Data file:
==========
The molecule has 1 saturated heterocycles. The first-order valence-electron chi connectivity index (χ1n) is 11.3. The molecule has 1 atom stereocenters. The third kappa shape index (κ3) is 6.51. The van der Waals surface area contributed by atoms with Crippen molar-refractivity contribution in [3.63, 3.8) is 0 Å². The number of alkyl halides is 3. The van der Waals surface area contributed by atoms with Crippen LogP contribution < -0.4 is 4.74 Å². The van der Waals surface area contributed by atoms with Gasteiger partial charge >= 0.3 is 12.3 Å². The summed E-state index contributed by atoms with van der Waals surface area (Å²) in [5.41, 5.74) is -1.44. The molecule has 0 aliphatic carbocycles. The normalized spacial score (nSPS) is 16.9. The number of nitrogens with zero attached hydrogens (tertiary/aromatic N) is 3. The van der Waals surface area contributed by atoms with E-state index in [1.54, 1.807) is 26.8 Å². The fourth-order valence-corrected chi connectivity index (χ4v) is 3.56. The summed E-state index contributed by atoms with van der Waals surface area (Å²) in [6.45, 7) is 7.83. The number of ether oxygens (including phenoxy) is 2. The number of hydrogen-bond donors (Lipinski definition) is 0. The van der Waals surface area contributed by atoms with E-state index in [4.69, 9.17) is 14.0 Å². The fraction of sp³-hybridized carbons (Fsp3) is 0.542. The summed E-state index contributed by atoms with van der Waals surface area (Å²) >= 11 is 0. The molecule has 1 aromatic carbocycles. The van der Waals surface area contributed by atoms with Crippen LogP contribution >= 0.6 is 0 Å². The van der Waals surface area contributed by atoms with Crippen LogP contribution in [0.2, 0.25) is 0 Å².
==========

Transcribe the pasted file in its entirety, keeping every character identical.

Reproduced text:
The molecule has 1 saturated heterocycles. The first-order valence-electron chi connectivity index (χ1n) is 11.3. The molecule has 1 atom stereocenters. The third kappa shape index (κ3) is 6.51. The van der Waals surface area contributed by atoms with Crippen molar-refractivity contribution in [3.63, 3.8) is 0 Å². The number of alkyl halides is 3. The van der Waals surface area contributed by atoms with Crippen LogP contribution < -0.4 is 4.74 Å². The van der Waals surface area contributed by atoms with Gasteiger partial charge >= 0.3 is 12.3 Å². The summed E-state index contributed by atoms with van der Waals surface area (Å²) in [5.41, 5.74) is -1.44. The molecule has 0 aliphatic carbocycles. The normalized spacial score (nSPS) is 16.9. The number of nitrogens with zero attached hydrogens (tertiary/aromatic N) is 3. The van der Waals surface area contributed by atoms with E-state index in [1.54, 1.807) is 26.8 Å². The fourth-order valence-corrected chi connectivity index (χ4v) is 3.56. The summed E-state index contributed by atoms with van der Waals surface area (Å²) in [6.45, 7) is 7.83. The number of ether oxygens (including phenoxy) is 2. The number of hydrogen-bond donors (Lipinski definition) is 0. The van der Waals surface area contributed by atoms with E-state index in [4.69, 9.17) is 14.0 Å². The fraction of sp³-hybridized carbons (Fsp3) is 0.542. The summed E-state index contributed by atoms with van der Waals surface area (Å²) >= 11 is 0. The molecule has 1 aromatic carbocycles. The van der Waals surface area contributed by atoms with Crippen LogP contribution >= 0.6 is 0 Å². The van der Waals surface area contributed by atoms with Crippen LogP contribution in [0.2, 0.25) is 0 Å².